United Nations High Commission for Refugees (UNHCR) has disqualified a proposed new camp site for refugees at Katili in Karonga, saying the present conditions would make it hard for refugees to live.
UNHCR Senior Settlement Planner Schellenberg Werner told Parliament’s International Relations Committee yesterday that water can hardly be found at the place and that the land is infertile for agriculture among other reasons.
“We have asked professionals to do a research to find out how much water is there. These are fragile conditions. People get water collected from previous rainfall in a cave,” he said.
He said these conditions will have a negative impact on refugees if they are moved from Dzaleka in Dowa.
Werner told the committee members that UNHCR wants to change the model of refugee sites from camps to settlements in order to allow refugees to engage in agricultural activities among others.
Therefore, Werner said Katili could not be an ideal site for a refugee settlement.
Ironically, in a separate interview yesterday, Principal Secretary in the Ministry of Home Affairs and Internal Security Sam Madula said the project is still on.
Madula said the ministry has engaged experts who are on the ground carrying out the Environmental Impact Assessment (EIA) to ascertain viability of the site.
He said relocation experts have also been invited and will in a month’s time be ready with final results.
“We are continuing with the plan and we told Parliament that we want to involve settlement experts who are already in the country to do all the necessary studies. We want to determine suitability of the site, for instance, water availability,” Madula explained.
Madula’s sentiments come amid mixed reactions from various stakeholders in Karonga after it was reported that government has backtracked on its earlier plan of moving the 30,000 asylum seekers at Dzaleka to the disputed Katili.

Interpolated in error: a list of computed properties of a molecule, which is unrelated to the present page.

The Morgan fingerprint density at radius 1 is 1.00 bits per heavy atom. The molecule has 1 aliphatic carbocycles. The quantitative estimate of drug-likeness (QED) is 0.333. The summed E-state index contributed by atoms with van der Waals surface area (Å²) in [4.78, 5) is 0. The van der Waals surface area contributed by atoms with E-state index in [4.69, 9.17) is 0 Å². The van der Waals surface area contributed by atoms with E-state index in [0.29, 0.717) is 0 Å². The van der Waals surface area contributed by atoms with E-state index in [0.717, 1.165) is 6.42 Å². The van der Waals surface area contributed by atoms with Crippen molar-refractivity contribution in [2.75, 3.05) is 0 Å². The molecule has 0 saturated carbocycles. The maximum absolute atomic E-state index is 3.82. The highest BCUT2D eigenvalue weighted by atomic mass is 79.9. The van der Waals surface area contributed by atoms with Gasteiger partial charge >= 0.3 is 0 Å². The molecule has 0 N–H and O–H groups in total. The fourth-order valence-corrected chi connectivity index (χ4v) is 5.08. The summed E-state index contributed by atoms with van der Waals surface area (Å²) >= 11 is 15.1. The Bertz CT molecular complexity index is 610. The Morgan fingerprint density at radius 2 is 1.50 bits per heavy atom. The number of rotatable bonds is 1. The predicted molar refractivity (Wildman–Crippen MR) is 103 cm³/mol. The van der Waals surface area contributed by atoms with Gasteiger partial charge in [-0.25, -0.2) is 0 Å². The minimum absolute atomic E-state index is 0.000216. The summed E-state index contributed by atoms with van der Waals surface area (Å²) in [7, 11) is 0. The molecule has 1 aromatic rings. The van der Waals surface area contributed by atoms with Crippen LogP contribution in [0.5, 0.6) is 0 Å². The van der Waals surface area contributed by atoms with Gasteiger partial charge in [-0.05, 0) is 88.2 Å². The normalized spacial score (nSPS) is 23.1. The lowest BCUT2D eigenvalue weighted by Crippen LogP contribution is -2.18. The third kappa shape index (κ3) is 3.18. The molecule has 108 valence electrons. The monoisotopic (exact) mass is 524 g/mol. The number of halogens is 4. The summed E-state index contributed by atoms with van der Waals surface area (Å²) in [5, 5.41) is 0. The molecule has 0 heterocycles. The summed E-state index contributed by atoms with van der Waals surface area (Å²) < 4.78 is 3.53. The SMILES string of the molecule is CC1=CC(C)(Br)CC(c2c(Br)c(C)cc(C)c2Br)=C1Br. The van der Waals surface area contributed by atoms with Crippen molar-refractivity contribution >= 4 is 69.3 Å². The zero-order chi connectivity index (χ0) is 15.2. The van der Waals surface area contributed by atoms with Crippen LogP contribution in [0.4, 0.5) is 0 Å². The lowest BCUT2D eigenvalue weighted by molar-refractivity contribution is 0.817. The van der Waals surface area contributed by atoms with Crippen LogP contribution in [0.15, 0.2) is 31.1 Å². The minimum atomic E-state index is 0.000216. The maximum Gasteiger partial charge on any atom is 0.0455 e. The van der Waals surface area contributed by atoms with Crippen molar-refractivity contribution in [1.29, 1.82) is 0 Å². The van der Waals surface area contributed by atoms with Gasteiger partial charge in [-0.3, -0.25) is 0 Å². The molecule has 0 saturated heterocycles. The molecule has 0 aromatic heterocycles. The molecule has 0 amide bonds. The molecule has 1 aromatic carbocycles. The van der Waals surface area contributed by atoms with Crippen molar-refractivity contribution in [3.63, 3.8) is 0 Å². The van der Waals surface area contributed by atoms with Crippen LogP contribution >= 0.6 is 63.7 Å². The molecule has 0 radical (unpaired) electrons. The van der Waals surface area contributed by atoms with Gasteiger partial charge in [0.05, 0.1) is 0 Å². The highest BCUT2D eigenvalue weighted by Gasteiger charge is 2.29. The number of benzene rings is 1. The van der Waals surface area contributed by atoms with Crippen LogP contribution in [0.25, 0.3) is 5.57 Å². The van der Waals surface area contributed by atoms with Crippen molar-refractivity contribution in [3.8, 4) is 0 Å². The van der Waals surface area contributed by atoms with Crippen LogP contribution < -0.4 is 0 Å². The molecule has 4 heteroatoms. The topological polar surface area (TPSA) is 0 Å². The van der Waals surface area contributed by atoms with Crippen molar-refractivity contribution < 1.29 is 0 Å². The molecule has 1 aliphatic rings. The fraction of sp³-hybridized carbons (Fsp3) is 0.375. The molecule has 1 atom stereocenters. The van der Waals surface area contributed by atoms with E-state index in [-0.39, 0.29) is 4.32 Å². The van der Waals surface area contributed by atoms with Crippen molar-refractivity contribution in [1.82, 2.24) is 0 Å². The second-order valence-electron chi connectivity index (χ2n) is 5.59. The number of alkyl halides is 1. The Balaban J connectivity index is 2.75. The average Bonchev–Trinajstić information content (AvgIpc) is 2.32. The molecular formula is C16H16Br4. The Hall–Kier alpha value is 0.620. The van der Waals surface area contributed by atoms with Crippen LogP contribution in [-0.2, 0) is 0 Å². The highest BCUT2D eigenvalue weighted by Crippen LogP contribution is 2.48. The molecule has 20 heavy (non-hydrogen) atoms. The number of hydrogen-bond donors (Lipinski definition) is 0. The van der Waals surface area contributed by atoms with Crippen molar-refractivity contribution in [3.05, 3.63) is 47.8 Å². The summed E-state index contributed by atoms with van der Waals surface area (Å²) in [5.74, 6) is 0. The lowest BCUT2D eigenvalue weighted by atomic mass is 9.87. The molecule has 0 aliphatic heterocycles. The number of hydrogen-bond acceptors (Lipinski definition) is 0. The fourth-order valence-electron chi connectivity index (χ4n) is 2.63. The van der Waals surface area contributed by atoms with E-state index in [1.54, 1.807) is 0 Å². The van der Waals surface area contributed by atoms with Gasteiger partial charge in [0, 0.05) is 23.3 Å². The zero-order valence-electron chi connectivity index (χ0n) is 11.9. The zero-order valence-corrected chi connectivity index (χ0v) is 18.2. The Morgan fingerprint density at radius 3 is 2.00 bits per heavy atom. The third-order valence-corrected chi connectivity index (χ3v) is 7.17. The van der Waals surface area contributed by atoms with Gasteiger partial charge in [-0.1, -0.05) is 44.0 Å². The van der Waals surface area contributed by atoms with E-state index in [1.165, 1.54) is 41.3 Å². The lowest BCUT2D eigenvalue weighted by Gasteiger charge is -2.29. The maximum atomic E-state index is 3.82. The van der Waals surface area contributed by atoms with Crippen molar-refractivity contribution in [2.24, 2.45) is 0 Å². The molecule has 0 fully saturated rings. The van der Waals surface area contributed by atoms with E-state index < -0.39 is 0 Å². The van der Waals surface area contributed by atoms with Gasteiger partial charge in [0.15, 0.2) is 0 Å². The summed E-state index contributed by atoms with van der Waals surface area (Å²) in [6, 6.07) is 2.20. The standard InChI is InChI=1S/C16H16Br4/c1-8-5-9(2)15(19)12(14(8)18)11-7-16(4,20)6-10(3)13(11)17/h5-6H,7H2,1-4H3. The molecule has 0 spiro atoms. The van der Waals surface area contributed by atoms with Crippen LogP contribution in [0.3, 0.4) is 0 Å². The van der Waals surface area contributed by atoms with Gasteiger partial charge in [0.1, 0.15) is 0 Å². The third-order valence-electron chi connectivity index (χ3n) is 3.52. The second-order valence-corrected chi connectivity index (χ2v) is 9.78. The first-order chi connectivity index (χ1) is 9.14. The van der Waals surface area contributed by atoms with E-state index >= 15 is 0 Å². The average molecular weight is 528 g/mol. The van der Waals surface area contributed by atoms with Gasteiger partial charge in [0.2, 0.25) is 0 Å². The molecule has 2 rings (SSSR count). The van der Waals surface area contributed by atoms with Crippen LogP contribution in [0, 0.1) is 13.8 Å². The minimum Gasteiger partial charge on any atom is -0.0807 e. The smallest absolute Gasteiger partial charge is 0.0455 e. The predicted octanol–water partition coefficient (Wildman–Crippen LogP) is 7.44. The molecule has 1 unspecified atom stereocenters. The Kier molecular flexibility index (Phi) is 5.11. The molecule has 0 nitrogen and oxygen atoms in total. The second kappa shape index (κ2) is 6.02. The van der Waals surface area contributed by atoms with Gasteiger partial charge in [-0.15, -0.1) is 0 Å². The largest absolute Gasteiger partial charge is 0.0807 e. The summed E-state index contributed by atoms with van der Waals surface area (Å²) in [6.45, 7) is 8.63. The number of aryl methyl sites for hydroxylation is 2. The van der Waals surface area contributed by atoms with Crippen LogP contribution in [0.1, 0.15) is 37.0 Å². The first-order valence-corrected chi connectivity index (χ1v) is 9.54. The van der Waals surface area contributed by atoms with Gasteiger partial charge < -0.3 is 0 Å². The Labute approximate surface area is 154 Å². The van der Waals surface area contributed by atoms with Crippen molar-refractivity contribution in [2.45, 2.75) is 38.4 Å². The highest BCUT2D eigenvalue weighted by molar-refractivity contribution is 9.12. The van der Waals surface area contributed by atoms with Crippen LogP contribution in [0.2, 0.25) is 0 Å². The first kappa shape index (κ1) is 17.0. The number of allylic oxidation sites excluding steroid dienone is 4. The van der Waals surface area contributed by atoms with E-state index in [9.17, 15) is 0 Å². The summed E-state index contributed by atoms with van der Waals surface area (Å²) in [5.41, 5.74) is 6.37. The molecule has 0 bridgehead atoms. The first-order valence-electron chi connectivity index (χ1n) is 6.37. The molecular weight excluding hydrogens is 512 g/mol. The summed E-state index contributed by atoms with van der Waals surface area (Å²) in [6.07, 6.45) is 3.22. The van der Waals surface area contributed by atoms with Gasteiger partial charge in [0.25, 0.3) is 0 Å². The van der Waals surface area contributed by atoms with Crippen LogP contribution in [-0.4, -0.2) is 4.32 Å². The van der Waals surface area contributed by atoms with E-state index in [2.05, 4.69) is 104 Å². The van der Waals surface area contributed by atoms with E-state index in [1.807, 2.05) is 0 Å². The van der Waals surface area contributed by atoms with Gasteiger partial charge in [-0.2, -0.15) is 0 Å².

“Anyone can say and report in the manner that they understood our presentation before the committee at Parliament, but in as far as government is concerned, Katili [refugee camp] is a reality,” he said.
In response, Chairperson of the Karonga-Chitipa Heritage Group Alfred Mwambila said they are dismayed at government’s contradictions but stressed that they are not surprised.
“We are dealing with politicians and we were very careful not to be carried away with what we heard that they have rescinded the decision, we believe it was some kind of entrapment for us. Nonetheless, we have not changed our stance one bit,” he explained.
Adding: “We never took them serious because as a ministry or government, they never responded to our petition. All we are waiting for is Parliament to deliberate on the petition we presented because we raised a number of issues.”
Since government hatched the idea, there has been opposition from the heritage group, youth activist Steven Simsokwe and legislature for Karonga Central Constituency Frank Mwenifumbo.
They argue Karonga is running short of land due to overpopulation and being a disaster-prone area, the district cannot afford to accommodate such huge number of people who they say would also be a security threat to the locals.
But government has support of Paramount Chief Kyungu who allocated the ministry over 90 hectares for establishment of the camp.
The decision to move the camp was reached at for security reasons, as the UNHCR statues stipulate that a refugee camp should not be closer to the capital city.
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